Risk versus opportunity
Just before the Covid impact in March 2020, Expedia stock was trading at around $120. Post touching lows of around $48 in March 2020, shares witnessed a multibagger rebound to above $200 by February 2022. This was in anticipation of rebound in travel and leisure as revenge spending took hold. While broadly travel and leisure trends have actually picked up and trending well as reflected in the company’s financials and 2023 outlook, the shares have, however, corrected to a little below $100 now. This dichotomy lies in fears of a recession in developed markets in 2023 or 2024. So while the company faces risk of recession impacting travel and leisure budgets, the stock appears to have already priced in the same. At valuation of 10 times one year forward PE, risks appear to be adequately reflected (ie if growth is lower than anticipated and forward earnings come short of expectations).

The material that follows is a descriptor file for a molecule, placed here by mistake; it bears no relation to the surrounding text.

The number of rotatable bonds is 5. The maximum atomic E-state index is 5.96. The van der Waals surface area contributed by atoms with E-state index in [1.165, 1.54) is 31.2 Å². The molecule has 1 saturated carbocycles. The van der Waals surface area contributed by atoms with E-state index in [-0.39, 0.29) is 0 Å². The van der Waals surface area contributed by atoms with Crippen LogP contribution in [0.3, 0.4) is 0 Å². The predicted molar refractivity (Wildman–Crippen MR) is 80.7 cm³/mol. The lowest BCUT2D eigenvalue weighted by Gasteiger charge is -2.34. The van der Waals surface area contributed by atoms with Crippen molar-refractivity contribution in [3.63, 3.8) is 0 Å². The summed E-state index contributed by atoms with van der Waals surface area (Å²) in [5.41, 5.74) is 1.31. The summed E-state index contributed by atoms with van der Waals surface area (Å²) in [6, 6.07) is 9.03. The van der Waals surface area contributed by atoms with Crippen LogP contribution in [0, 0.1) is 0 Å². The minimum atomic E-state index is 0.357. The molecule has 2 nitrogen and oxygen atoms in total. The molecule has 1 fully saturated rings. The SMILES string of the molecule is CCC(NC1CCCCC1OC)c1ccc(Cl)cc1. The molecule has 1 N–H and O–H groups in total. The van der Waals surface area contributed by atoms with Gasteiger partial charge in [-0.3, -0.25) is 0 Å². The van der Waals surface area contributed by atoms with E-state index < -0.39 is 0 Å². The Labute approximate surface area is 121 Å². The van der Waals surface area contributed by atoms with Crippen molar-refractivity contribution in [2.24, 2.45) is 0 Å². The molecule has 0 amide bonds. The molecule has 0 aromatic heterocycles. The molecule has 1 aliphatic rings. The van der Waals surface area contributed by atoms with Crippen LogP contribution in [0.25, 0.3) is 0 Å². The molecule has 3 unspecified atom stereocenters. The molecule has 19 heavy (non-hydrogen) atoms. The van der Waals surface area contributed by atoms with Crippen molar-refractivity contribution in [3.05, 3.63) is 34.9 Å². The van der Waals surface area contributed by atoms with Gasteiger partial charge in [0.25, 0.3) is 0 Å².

Expedia has a good balance sheet with comfortable cash and cash equivalents of around $4 billion, and positive free cash flows (FCF). In CY22, the company had (FCF) of close to $3 billion and has been FCF positive in each of the last ten years (except Covid-hit CY20). Thus, the company is well-positioned to tide through any economic slowdown. Considering the risk of a slowdown, it’s advisable to take a long-term perspective and investors can accumulate stocks over the next few months instead of buying them at one go.
The long-term opportunity continues to remain attractive. As per data in company filings, global travel spending is at around $1.6 trillion. Expedia’s gross bookings are still only at low single digit percentage (although its one of the largest players) of global travel spending, presenting a huge market opportunity for OTAs (including Expedia) to tap.